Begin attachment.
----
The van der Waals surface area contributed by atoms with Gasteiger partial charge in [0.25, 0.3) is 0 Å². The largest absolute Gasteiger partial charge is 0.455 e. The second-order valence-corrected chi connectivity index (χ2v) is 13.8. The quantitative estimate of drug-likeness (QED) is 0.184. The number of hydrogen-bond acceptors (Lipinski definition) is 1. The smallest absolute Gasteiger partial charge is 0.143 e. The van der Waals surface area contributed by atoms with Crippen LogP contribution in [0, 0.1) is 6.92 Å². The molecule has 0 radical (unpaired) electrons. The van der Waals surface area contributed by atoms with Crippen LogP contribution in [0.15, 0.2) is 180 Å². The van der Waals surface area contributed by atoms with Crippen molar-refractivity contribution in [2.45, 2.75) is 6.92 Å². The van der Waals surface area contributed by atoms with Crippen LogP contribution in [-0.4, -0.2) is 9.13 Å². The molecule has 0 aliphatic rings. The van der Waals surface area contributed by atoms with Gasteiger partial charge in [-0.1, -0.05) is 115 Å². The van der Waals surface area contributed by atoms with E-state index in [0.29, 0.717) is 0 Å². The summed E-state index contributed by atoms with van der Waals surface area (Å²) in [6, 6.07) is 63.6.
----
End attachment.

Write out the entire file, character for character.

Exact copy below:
The van der Waals surface area contributed by atoms with Gasteiger partial charge in [0.25, 0.3) is 0 Å². The largest absolute Gasteiger partial charge is 0.455 e. The second-order valence-corrected chi connectivity index (χ2v) is 13.8. The quantitative estimate of drug-likeness (QED) is 0.184. The number of hydrogen-bond acceptors (Lipinski definition) is 1. The smallest absolute Gasteiger partial charge is 0.143 e. The van der Waals surface area contributed by atoms with Crippen LogP contribution in [0, 0.1) is 6.92 Å². The molecule has 0 radical (unpaired) electrons. The van der Waals surface area contributed by atoms with Crippen LogP contribution in [0.15, 0.2) is 180 Å². The van der Waals surface area contributed by atoms with Crippen molar-refractivity contribution in [2.45, 2.75) is 6.92 Å². The van der Waals surface area contributed by atoms with Crippen LogP contribution in [-0.4, -0.2) is 9.13 Å². The molecule has 0 aliphatic rings. The van der Waals surface area contributed by atoms with Gasteiger partial charge in [-0.1, -0.05) is 115 Å². The van der Waals surface area contributed by atoms with E-state index in [0.29, 0.717) is 0 Å². The summed E-state index contributed by atoms with van der Waals surface area (Å²) in [6, 6.07) is 63.6.